Is being in debt always a bad thing? The answer is no. A mortgage helps you to afford a home. Personal loans help students to finance their education. These are investments in your future and the associated debt is more than justified. Unfortunately at present, many people are trying to stretch their income, including trying to juggle several types of debt including mortgages, personal loans, credit cards, credit union loans etc. Many have over-borrowed during better times and now the stark reality of being unable to meet the repayments has hit home.
Redundancies, three day weeks, cuts in overtime and other income reductions are commonplace now. Very few families or individuals have not been affected in some way. This trend is set to continue as employers and businesses try to survive the recession with cut backs.
Where debt has been accumulated, for whatever reason, and reduced income or a change in circumstances has become reality, daily struggles with bills and expenditure usually follow. You must tackle the problem in the correct way to avoid the dangerous pitfalls that lie around the corner. Home repossessions and custodial sentences for non-payment of debt are a harsh reality that many people have faced – but they can be avoided when the correct steps are taken.
The first steps
It is very important to remember that there is no easy way out and as with any financial strategy, debt must be broken down and analysed before any solution is undertaken. Priority must be given to certain debts and the approach to the various types of creditor will be different. You may not be in a position to tackle this yourself, so decide from the outset whether you need to seek professional help.
Prepare an income and expenditure breakdown for all household bills and living expenses. Cut out non-essentials where possible and reduce certain outgoings by switching providers of utilities and other essential services. By doing this, you will clearly see how much disposable income you have to tackle your debt.
Where your initial assessment shows a definitive shortfall, you must now prioritise your debts and prepare a repayment proposal for the various institutions to which you owe money.
The prioritisation process
Securing your home must be the number one priority and mortgage repayments should be maintained in full where possible. The banks would have us believe that home repossessions are a last resort, but the reality is if you do not maintain your mortgage repayments, they will eventually have to enforce their security and seek possession. Interest-only periods and payment breaks are helpful short-term solutions, but for many, this will only give temporary respite.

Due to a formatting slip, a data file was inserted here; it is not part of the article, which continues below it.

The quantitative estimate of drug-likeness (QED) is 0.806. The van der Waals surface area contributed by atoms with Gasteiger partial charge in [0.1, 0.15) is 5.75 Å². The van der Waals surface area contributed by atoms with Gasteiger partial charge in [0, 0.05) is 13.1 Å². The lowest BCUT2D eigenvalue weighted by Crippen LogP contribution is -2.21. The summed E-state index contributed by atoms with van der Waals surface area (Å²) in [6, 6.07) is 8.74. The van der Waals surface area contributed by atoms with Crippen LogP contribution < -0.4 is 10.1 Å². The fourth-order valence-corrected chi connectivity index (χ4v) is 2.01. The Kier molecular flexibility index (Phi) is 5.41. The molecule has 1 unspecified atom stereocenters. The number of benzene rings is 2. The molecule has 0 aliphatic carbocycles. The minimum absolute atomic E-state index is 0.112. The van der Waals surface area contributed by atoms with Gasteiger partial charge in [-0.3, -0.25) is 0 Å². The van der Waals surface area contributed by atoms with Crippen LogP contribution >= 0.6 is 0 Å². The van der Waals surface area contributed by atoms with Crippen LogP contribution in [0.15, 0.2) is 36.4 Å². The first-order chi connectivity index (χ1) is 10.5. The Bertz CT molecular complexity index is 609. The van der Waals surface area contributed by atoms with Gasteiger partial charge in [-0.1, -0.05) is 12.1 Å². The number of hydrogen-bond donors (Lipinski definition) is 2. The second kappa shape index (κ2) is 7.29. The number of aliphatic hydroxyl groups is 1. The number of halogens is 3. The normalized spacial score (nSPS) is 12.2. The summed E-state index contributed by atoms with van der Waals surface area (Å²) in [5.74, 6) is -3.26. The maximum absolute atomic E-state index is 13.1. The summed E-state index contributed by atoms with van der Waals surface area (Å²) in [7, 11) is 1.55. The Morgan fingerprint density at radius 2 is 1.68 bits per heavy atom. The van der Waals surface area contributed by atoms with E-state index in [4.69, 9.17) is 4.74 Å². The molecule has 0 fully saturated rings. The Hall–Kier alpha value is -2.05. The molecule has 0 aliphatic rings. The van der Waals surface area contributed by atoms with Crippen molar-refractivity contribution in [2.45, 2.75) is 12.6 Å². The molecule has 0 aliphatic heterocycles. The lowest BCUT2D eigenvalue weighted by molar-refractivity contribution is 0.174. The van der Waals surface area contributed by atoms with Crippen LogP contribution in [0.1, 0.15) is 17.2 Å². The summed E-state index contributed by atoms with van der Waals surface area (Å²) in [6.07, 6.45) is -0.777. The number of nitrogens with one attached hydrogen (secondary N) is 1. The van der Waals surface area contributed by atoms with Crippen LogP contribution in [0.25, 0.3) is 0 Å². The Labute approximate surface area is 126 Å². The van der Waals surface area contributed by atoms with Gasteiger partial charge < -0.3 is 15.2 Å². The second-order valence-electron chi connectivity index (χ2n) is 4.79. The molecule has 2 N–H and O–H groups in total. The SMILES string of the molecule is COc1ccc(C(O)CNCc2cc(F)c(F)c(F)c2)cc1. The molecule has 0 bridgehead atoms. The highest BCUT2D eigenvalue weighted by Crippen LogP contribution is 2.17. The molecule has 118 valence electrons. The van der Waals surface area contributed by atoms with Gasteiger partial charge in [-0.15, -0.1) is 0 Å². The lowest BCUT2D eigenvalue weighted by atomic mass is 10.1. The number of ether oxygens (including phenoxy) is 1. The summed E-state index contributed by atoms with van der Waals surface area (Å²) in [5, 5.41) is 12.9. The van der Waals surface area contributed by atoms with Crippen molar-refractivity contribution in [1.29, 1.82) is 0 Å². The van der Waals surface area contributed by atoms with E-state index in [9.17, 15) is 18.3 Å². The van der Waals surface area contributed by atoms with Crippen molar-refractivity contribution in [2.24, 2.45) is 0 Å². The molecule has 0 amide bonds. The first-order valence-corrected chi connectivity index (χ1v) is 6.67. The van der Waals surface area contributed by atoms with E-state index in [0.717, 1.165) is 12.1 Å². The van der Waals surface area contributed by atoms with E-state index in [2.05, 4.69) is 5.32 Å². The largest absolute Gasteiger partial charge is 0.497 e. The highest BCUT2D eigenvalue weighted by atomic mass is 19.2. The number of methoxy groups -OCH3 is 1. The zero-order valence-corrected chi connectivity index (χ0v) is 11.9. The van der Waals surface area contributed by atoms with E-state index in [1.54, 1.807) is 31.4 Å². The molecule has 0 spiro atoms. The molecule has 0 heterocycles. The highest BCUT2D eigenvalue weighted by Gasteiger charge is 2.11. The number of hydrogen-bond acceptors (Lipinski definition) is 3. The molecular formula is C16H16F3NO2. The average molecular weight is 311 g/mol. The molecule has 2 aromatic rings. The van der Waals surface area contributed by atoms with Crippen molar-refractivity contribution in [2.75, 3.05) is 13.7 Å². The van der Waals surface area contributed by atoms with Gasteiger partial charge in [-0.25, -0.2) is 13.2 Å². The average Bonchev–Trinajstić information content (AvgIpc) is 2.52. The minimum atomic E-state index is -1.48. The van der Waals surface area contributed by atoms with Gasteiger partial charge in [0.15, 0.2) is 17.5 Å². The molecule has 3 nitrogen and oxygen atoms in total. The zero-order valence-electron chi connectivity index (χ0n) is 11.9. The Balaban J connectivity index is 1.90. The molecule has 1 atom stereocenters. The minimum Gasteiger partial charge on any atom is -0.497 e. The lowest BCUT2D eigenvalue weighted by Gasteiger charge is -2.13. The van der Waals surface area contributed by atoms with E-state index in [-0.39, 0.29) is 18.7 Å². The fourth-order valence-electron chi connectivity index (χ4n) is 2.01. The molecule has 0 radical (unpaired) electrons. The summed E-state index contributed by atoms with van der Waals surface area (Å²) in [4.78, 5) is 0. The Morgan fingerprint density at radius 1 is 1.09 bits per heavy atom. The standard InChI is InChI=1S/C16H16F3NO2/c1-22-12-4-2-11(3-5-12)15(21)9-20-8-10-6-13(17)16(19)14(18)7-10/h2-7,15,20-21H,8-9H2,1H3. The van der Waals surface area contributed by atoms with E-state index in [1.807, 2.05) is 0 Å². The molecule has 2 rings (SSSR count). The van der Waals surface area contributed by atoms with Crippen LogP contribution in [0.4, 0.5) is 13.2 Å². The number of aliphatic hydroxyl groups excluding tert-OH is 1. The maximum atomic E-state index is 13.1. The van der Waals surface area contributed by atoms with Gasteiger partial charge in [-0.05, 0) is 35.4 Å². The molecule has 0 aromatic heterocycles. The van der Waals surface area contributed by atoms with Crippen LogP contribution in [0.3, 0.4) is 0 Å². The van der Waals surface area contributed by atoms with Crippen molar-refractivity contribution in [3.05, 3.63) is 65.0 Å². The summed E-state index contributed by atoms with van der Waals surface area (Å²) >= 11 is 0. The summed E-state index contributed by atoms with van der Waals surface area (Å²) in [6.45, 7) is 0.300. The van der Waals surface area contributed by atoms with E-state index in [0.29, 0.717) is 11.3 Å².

Where you can clearly not maintain the contractual repayment on your mortgage, you should offer the bank an amount that you can afford. Providing a copy of your detailed income and expenditure breakdown will be essential. Most banks will try to assist you but if they refuse, then cancel your direct debit and make the reduced payment manually. Many people make the huge mistake of paying nothing when their banks refuse to accept reduced payments. By making an affordable repayment, no matter how small, you will be giving yourself every chance.
Car finance and other secured personal loans must also be prioritised to a lesser extent. Avoid repossession by making full payment where possible and if not, request formal restructure by the financial institution. Again, prove your situation with the detailed financial breakdown.
Unsecured loans and credit cards are dealt with last but because of the cost of this type of debt, you must be prudent. A balance of being fair to each of these creditors but also dealing with the high interest rates and charges of some must be made. Credit cards charge much higher interest rates than most personal loans, so reduced repayment schedules could result in your debt increasing. You must therefore try to get interest and penalty charges frozen, reduced or suspended.
The multiple-debt maze
Where you have multiple debts with various financial entities, a satisfactory resolution can be much more difficult to attain. Remember that the institutions are only concerned with the debt owed to them, so each will try to prioritise repayment to themselves. Many debt recovery and credit control departments are target driven and results in recovering bad debts play a huge part in this process. In many ways, the credit controllers are like members of a sales team. Their firm objective is to get money from customers. Different institutions will also have different policies in restructuring loans and so forth, so what might work for one could be rejected by another.
If you have several unaffordable debts and you have had no success in resolving them, or you just cannot face your creditors alone, you may need professional help. Don’t be afraid to look for help but be sure that wherever you turn, that the advice you are getting is impartial and that full disclosure of all risks and probable action is made. Make sure that all debts are dealt with and if fees are being charged, make sure they are transparent and that they are incorporated into the solution to make it work for you.
The most important strategy to remember when dealing with debt problems is to be up front and never, ever hide from your creditors. Keep trying even when proposals are rejected. Whatever happens, this will give you a much better chance to getting through it. Whether you end up facing a Circuit Court judge or trying to secure a loan in the future, tackling your financial problems as best you can will stand to you.